I think that quote pretty well sums it up.

  • A.J. October 4, 2011, 4:42 pm

    It’s a pretty sad state of the world if someone in the service industry is expected to just take it when someone calls them a f@#$ing c@#t like in Anna’s example. If someone was in a relationship where they were called that regularly, it would be abuse. There is no way you should have to put up with that at a job.

    And does management realize that people that snap over stupid things have the potential to get violent? As a customer, I do NOT want to shop somewhere that could become a dangerous situation. For the safety of the workers and the other customers, if someone flips like that, I expect them to be escorted out now, not given whatever they want so they’ll shut up. Someone starts using profanity and yelling, they need to be shown the door immediately.

  • Maimou October 5, 2011, 7:48 pm

    I was lucky/unlucky enough to witness a very similar situation, but with a ticket agent at Southwest Airlines counter in Chicago years ago. She firmly put the man in his place, politely and professionally all while continuing to wait on the next person in line (it was an inclement weather situation). Finally, some of us waiting in line pretty much ganged up on the jerk and made him lay off of Terri. I remember her name because I snagged it off her name tag when she was helping me, and I made sure Southwest knew about their awesome employee. I hope someone did the same for the amazingly professional man in the video!! Toys R Us needs to reward this guy!!

  • angelbuttons77 October 6, 2011, 5:14 pm

    Kudos to that manager. I’m so sick of loud and nasty people getting employees to give in. Happened just the other day to me, at a grocery store, where this rude nasty woman started yelling, “I’m a valued customer! I’m a valued customer.” I said, fairly loudly, to another customer – “I thought we ALL were valued customers, and that we ALL have to follow the rules.” But sadly, the manager gave in and let her buy her 10 sale items (with 20 coupons) – made me SO mad, because I’m careful about limits, etc….

  • Alla October 8, 2011, 1:13 am

    Oh, whatever. While the customer was definitely rude, I get a little tired of hearing people like this called “entitled” and “special snowflake”.

    I’ve worked retail, too. And let me tell you, the worst customer cannot EVER top the worst retail associate.

    Yes, retail make minimum wage, and yes, they get treated like garbage from both sides of the counter.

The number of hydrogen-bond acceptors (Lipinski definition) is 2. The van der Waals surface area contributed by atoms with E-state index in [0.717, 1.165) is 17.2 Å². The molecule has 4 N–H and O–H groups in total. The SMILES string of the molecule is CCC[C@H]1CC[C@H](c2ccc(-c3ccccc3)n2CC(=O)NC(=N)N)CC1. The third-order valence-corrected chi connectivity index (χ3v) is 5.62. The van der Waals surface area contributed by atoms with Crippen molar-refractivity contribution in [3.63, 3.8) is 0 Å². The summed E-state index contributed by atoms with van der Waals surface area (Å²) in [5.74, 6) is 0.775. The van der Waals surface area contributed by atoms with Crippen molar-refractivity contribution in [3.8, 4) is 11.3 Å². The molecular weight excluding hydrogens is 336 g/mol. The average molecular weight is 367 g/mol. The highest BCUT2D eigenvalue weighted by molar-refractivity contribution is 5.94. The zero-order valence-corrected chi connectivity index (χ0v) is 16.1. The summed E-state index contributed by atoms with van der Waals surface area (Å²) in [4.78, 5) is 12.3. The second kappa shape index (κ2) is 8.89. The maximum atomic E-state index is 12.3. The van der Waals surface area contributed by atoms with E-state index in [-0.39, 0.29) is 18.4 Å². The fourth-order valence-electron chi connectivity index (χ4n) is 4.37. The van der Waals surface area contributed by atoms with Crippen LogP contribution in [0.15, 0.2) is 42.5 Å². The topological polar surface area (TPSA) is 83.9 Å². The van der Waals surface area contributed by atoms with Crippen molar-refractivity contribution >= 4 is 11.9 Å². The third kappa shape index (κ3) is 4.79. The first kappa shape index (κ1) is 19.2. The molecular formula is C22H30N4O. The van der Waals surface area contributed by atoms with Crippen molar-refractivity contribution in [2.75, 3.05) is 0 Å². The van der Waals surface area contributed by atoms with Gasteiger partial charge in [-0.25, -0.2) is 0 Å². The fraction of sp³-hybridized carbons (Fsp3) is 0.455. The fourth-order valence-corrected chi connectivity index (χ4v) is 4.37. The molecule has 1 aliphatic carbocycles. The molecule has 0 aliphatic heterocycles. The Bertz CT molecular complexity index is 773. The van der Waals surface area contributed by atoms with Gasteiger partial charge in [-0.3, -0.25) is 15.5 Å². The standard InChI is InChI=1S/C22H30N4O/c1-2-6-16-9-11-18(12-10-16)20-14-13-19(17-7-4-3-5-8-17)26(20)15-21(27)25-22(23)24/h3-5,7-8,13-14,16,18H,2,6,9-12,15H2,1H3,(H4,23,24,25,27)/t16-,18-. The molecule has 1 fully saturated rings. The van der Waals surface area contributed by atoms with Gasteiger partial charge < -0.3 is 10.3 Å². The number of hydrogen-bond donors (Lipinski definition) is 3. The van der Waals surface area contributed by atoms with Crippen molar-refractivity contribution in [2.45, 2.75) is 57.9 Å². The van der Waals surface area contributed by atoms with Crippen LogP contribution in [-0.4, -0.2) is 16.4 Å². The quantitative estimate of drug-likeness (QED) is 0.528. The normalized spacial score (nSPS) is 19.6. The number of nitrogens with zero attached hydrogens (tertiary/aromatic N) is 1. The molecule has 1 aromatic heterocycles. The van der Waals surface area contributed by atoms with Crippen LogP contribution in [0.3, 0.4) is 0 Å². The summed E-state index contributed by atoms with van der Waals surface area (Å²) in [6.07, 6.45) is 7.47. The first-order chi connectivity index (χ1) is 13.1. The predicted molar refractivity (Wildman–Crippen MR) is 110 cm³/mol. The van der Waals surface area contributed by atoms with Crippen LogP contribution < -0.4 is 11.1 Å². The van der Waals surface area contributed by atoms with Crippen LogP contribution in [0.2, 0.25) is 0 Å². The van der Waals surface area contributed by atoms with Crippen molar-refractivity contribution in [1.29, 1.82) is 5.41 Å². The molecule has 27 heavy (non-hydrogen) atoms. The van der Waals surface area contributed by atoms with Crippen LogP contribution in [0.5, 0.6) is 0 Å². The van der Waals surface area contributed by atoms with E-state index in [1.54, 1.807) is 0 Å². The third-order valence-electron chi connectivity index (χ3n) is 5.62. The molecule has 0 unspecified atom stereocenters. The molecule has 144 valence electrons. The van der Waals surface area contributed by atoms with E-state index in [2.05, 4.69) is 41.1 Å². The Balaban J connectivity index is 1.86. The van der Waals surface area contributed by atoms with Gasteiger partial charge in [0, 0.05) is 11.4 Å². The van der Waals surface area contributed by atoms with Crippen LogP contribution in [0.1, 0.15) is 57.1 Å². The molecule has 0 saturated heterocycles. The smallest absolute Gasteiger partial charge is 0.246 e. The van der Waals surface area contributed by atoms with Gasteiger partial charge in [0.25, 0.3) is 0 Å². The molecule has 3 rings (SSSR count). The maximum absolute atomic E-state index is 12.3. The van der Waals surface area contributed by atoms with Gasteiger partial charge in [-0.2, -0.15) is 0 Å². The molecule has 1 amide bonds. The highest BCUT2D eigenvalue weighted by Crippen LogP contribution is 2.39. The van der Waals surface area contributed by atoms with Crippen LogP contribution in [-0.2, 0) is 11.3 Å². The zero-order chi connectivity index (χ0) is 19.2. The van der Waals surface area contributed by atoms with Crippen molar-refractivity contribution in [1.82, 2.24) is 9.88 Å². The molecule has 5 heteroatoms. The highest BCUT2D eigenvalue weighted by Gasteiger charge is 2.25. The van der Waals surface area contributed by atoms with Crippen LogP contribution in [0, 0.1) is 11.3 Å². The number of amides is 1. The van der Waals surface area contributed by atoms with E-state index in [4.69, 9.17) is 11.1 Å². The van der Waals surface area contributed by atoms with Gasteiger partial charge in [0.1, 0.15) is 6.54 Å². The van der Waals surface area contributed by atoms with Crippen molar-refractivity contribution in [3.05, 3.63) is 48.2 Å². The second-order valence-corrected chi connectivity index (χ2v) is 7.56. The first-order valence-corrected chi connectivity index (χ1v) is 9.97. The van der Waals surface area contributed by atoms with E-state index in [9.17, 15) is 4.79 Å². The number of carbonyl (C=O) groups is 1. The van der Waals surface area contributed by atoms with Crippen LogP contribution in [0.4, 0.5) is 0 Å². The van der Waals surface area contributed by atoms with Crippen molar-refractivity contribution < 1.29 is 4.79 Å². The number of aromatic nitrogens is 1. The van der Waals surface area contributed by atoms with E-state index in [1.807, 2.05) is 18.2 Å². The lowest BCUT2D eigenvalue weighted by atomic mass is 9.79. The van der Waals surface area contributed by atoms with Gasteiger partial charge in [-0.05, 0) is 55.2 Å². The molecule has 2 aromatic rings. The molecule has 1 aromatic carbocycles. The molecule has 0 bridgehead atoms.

But the vast majority appear to take it out on the customer, so that the customer is pre-conditioned to be hostile, since they know the retail associate is, almost half the time, going to be nasty, rude, bored, and disinterested.

    I’m pretty sick of hearing how horrible customers are. When the retail side becomes a little less entitled, and stops behaving like special snowflakes, perhaps customers will respond in kind.

    Until then, too bad. The manager certainly didn’t do anything special here; if anything, he behaved the way people — retail or otherwise — SHOULD behave.

  • Enna October 11, 2011, 6:13 am

    If soeone was swearing at me where I work in the GP Surgery they would get removed from the list and told to register elsewere. In banks and I’ve even seen it in a branch of Gregs I have seen notices saying along the lines of “our staff have the right to work in a safe envrionement and abusive and violent lanaguage and behvaiour will not be tolerated.” This man was so professional, I woneder if this rude woman got banned from the shop I think she should be.

  • Barbara December 2, 2012, 12:59 am

    Unfortunately, this does not happen ONLY in retail. I used to work for a worker’s compensation referral management company. I was verbally abused at least, AT LEAST, twice per day by employees in doctors’ office. When I told my supervisor, I was told too bad, deal with it. They felt that they *need* those doctors more than they need the employees. Turnover was incredibly high at this company, especially in my department, and it got very ugly when I was ordered to alter patients’ medical records. At that point, I reported them to the state and when the investigation started, I was fired for violating the confidentiality agreement. Fortunately, the government gave me “whistleblower” protection and I collected some cash flow. The EEOC is still investigating the discrimination complaints, and listening to company recordings of my phone calls. Can’t wait to see what they’ll come back with.